11 Google Reader Alternatives to Consider

Well, the July 1st has ended (at least here in India where I’m located) and with that the so-called Google reader is also coming to an end. However, the end of one legendary service is always followed by the rise of alternative service.

Therefore, in today’s article, I’ll be talking about bunch of Google reader alternatives which are good to consider. It’s OK if you don’t want to migrate yourself from the Google reader right now but you got to download the archive of your feeds from Google Takeout. Once you unzip this backup file, you’ll find numerous .xml files which you should upload/import on other RSS readers to continue your subscription.

Google Reader Alternatives

While most of the Google reader alternatives that I’ve mentioned here are free; there are chances that couple them might turn into premium. Let’s look at them one by one.

Google Reader Alternatives

Feedly

I’ve been using feedly from the time when the news about Google reader shutdown hit the road. I just don’t feel comfortable with new services in first couple of days and that’ why I started giving a try to feedly. Some of the key highlighting features have been mentioned below.

Feedly - Googler Reader Alternatives

  • Feedly is totally free to use.
  • It supports cross-platform which means that you can simply use their web application or standalone application on Android and iOS device.
  • It gives clear idea of how an article is performing on social networks such as Facebook and Twitter by showing likes and tweets.
  • You can easily save posts for offline reading.
  • They are still working on adding search support.

Digg Reader

Digg Reader

  • Digg Reader is totally free at the moment but reports claim that they might just make it premium. (If you ask me, I don’t really think so.)
  • You can use it on any web browser.
  • There are only two sharing options/platforms available i.e, you can either share on Facebook or twitter.
  • Like Feedly, they are also planning to add search and other extra add-ons soon.

Netvibes

Netvibes

  • Netvibes is free to use.
  • Like feedly and Digg Reader, Netvibes can also be used on any web browser.
  • It also allows you to save your posts for later reading.
  • You can share these posts to Facebook, Twitter, Google+, Evernote, Pocket, Buffer, Flipboard, Hootsuite, Yammer, Readability or you can simply send an email.

Newsblur

Newsblur

  • Newsblur is free for limited number of feeds. Once you’ve added 64 feeds, you need to pay $1 to $3 monthly.
  • They do have a dedicated app for Android and iOS users.
  • No doubt, the website runs on most of the internet web browsers.
  • The Newsblur reader is intelligent enough to sort the posts according to your activities. This means that if you like or dislike articles from certain author, it will automatically filter them for next time.
  • Not to mention, you can share these posts with others and also see globally shared posts.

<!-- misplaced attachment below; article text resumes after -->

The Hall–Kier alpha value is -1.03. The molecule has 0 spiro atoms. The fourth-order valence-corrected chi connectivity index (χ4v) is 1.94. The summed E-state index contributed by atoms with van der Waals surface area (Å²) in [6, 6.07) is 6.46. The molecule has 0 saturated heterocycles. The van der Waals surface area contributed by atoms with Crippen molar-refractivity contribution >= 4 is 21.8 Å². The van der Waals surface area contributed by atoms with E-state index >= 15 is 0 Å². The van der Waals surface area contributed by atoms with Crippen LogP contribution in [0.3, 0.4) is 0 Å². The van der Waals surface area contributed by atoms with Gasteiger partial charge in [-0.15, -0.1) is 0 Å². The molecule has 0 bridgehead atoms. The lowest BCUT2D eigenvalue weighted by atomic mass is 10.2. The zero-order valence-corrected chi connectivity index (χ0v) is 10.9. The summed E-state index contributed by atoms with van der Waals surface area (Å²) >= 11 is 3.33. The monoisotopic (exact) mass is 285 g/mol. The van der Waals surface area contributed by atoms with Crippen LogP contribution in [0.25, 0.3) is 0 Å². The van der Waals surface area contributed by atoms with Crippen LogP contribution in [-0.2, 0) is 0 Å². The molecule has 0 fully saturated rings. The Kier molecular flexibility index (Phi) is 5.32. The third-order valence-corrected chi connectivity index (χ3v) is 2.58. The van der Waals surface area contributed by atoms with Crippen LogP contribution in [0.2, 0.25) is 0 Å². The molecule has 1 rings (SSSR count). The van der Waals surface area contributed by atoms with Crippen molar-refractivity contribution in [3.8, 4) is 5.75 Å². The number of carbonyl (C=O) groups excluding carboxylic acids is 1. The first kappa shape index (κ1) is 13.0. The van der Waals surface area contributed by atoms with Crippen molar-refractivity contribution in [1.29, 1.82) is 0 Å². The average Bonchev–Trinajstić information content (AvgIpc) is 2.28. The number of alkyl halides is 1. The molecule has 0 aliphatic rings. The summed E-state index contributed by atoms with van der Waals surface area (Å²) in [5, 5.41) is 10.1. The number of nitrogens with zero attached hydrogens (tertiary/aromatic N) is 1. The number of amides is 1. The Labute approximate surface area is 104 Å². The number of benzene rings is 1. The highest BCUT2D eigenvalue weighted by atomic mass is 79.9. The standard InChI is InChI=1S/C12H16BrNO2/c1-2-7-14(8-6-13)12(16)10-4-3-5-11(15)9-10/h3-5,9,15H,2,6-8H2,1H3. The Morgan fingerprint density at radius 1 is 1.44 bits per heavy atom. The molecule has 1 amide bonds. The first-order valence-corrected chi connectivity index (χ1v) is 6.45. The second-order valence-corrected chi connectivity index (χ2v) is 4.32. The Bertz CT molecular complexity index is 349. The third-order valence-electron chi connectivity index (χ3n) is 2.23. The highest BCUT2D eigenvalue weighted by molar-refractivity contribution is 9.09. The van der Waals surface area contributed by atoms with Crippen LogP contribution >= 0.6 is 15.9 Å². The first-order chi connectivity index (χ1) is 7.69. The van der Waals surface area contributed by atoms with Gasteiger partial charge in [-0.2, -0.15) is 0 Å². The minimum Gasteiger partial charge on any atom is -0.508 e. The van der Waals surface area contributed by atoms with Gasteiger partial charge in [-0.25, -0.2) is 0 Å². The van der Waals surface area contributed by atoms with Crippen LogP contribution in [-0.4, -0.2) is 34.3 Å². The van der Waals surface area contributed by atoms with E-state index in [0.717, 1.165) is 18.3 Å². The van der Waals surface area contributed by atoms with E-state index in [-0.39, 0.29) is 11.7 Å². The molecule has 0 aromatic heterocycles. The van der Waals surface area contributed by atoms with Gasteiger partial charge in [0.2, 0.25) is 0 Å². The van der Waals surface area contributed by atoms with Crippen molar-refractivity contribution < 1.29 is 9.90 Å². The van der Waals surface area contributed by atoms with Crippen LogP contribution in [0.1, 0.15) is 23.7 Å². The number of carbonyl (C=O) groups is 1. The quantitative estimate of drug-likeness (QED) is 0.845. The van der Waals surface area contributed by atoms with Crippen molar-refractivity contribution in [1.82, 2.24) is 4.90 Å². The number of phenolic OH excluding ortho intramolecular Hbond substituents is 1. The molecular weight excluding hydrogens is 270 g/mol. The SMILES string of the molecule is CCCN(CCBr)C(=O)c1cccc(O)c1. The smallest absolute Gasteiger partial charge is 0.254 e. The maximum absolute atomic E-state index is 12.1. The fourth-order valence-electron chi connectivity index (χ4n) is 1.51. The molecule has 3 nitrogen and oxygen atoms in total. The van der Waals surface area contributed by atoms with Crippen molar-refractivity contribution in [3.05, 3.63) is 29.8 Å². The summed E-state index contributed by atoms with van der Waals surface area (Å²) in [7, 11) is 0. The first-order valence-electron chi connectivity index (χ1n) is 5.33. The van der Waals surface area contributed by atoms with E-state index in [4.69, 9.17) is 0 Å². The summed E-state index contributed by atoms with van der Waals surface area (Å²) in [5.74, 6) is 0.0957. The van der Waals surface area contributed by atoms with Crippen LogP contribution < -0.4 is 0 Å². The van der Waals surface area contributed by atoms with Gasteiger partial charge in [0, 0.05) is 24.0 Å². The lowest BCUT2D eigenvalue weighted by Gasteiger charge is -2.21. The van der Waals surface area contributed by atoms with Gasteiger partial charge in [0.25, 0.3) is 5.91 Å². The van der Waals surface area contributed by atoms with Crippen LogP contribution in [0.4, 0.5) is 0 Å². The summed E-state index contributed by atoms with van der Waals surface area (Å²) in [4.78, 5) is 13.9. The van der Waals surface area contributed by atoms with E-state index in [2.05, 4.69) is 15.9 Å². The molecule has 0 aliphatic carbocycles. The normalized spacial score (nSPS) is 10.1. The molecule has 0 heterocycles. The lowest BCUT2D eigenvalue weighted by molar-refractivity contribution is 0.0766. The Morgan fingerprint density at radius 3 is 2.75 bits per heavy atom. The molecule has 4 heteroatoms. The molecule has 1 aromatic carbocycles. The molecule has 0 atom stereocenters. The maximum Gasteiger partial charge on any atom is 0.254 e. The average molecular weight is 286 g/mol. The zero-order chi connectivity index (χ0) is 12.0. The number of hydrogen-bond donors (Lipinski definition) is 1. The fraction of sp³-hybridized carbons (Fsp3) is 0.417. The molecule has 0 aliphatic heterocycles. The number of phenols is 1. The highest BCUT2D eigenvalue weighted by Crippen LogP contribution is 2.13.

Hootsuite

Hootsuite is a different kind of web app which lets you add your twitter feeds, Facebook feeds and even website feeds; all at one place.

Hootsuite Syndicator

  • The Hootsuite’s basic plan is free but they do offer premium services for premium offers.
  • Allows you to add RSS feeds, Facebook stream and twitter stream etc.
  • You can also add posts to favorite like you used to add star in Google reader.
  • You can easily search with any keyword within the stream.

AOL Reader

AOL Reader

  • AOL Reader is still in beta and available for free.
  • It allows you to star the posts.
  • It can be opened on any web browser.

Feedspot

Feedspot

  • The basic plan at Feedspot is free however upgrading to gold plan will cost you $1.99 per month.
  • Gold members can share posts to Facebook, Twitter, Evernote, Readability, Instapaper and much more services.
  • Like Google reader, it also allows you to add stars and can be used on any web browser.

Curata Reader

Curata Reader

  • Curata Reader is free.
  • Allows you to share to Facebook, Twitter or email.
  • Default view – Expanded (You can’t change this).
  • It also allows you to thumbs up or thumbs down posts/articles.
  • You can also flag posts which is very much similar to adding a star to the post in Google reader.

CommaFeed

CommaFeed

  • CommaFeed is free to use and compatible with most of the web browsers.
  • Sharing button included – Facebook, Twitter, Instapaper, Buffer, Pocket and Google.
  • Yes, this service also allows you to add star.
  • Inbuilt search

Feedreader Online

FeedReader Online

  • Feedreader online is free and compatible with almost all web browsers.
  • You can either use it inside web browser or you can download.
  • Inbuilt support for adding a star.
  • Sharing buttons – Facebook, Google+, Twitter and email.

Feedbin

Feedbin

  • Feebin offers premium packages – $2 per month or $20 per year.
  • Support to add stars to the posts
  • Compatible with most of web browsers
  • List view and expanded view

I know there are more RSS readers available on internet than these 11 that I’ve mentioned as Google reader alternatives. I’m currently using feedly as my primary RSS reader. Which of the above did you like? Do share your experience in comments below. 

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